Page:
torsdag 24. august 2017

Thursday Movie Picks; The Stage

It's a new Thursday, which means a new Thursday Movie Picks post, thanks to the blog Wandering Through The Shelves. The theme of the week is "The Stage" and here is my picks.

Limelight by Charlie Chaplin - if this one doesn't fit the theme, nothing will.

Mephisto (1981) - about a stage actor in pre-WW2 Germany

To Be or Not To Be (by Mel Brooks) - for me, this is one of the funniest movies about the stage

1 kommentar:

  1. GREAT choices!!

    Limelight may be my favorite Chaplin film. Such a lovely, gentle tale where Charlie will break your heart. I put it off for years because Chaplin's magic escaped me but I've come to appreciate most of his work as the years have passed.

    I have a hard time choosing between the two versions of To Be or Not to Be over which is my favorite but while the Jack Benny/Carole Lombard take has subtlety on its side this version is more laugh out loud funny with a raft of wonderful performances.

    I've always wanted to see Mephisto but it is near impossible to find! The hunt continues.

    I went with older titles this week but then the stage has always held a fascination for movie makers.

    The Velvet Touch (1948)-Stage star Valerie Stanton (Rosalind Russell) attempts to break ties with her longtime producer and paramour Gordon Dunning (Leon Ames) after the closing of her latest play so she can move on with her life and career but during an argument in his office she accidently kills him. Unobserved she leaves and as suspicion falls on Gordon’s former flame Marian Webster (Claire Trevor) the film looks back at how matters came to such a pass. Meanwhile jocular policeman and theatre buff Captain Danbury (Sydney Greenstreet) investigates. Nice stage atmosphere and excellent performances add much to this undeservedly obscure, efficiently made little drama with a twist of noir thrown in that has a great ending.

    A Double Life (1947)-You’ve heard people jokingly tell others when they are getting carried away with something to “not get lost in the part!” but that’s just what happens in this noirish drama that won Ronald Colman a Best Actor Oscar. Anthony John (Colman) is a famed stage star greatly respected for his Shakespearian interpretations. The problem is that he lives the roles both onstage and off, when playing comedy he is the best guy in the world but when the material is dark so are his moods which among other things has led to the end of his marriage to his frequent costar Brita (Signe Hasso). Now he’s undertaken Othello and as he immerses himself deeply into the role his sanity begins to slip putting all around him including Brita and his mistress Pat (a young, whippet thin Shelley Winters) at risk.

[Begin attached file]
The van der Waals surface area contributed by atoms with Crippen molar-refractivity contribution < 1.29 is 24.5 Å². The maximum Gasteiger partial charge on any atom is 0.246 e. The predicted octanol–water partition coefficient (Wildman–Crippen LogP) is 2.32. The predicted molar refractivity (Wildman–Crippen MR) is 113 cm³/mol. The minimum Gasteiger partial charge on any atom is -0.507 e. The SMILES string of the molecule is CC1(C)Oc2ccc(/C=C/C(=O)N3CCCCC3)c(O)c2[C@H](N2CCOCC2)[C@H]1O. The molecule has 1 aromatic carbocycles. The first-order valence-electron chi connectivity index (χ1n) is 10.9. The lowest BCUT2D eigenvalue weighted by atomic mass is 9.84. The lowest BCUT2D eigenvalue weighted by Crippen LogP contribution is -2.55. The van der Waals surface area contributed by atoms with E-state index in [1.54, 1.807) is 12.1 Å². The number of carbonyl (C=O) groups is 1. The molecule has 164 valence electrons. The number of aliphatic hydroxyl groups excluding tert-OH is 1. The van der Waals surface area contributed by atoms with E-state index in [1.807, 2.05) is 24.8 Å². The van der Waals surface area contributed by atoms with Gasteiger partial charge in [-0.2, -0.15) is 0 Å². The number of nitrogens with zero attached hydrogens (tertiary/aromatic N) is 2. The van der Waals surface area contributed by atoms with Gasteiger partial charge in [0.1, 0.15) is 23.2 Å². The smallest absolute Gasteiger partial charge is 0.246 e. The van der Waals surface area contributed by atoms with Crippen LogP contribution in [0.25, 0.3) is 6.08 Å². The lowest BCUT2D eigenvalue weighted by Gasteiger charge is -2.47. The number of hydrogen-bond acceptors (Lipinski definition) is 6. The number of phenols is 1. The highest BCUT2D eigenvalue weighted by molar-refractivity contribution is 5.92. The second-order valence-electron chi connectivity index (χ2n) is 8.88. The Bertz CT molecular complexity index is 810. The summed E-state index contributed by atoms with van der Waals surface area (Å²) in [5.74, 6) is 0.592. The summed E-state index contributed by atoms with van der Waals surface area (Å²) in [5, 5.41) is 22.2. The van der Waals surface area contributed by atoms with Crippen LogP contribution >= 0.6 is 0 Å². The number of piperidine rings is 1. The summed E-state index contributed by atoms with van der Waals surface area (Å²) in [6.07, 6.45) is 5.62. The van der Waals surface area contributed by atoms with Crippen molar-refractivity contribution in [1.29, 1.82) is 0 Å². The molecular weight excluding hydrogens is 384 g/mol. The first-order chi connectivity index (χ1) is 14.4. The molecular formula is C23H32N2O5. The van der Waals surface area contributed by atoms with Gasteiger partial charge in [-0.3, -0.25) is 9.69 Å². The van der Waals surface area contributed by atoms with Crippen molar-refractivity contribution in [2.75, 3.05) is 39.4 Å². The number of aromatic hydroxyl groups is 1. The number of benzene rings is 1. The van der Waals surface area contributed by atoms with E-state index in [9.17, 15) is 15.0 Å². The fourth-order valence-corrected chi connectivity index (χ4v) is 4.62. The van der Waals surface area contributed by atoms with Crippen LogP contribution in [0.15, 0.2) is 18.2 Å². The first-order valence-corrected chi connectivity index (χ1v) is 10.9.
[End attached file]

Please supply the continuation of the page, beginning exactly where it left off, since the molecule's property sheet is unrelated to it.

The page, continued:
42nd Street (1933) - Aspiring hoofer Peggy Sawyer (Ruby Keeler) is a greenhorn new to the Broadway stage where through a friendship with two other chorines, the brassy Lorraine (Una Merkel) and the loose “Anytime Annie” (Ginger Rogers) she gets a spot in the chorus of a new show “Pretty Lady”. Through huge contretemps the star of the show has to bow out and Peggy is plucked from the line and told by the producer Julian Marsh (Warner Baxter) “You’re going out there a nobody…but you’ve got to come back a STAR!” And she does with the help of mind bogglingly elaborate dance numbers staged by Busby Berkeley. Incredibly influential musical invented just about every cliché in the book.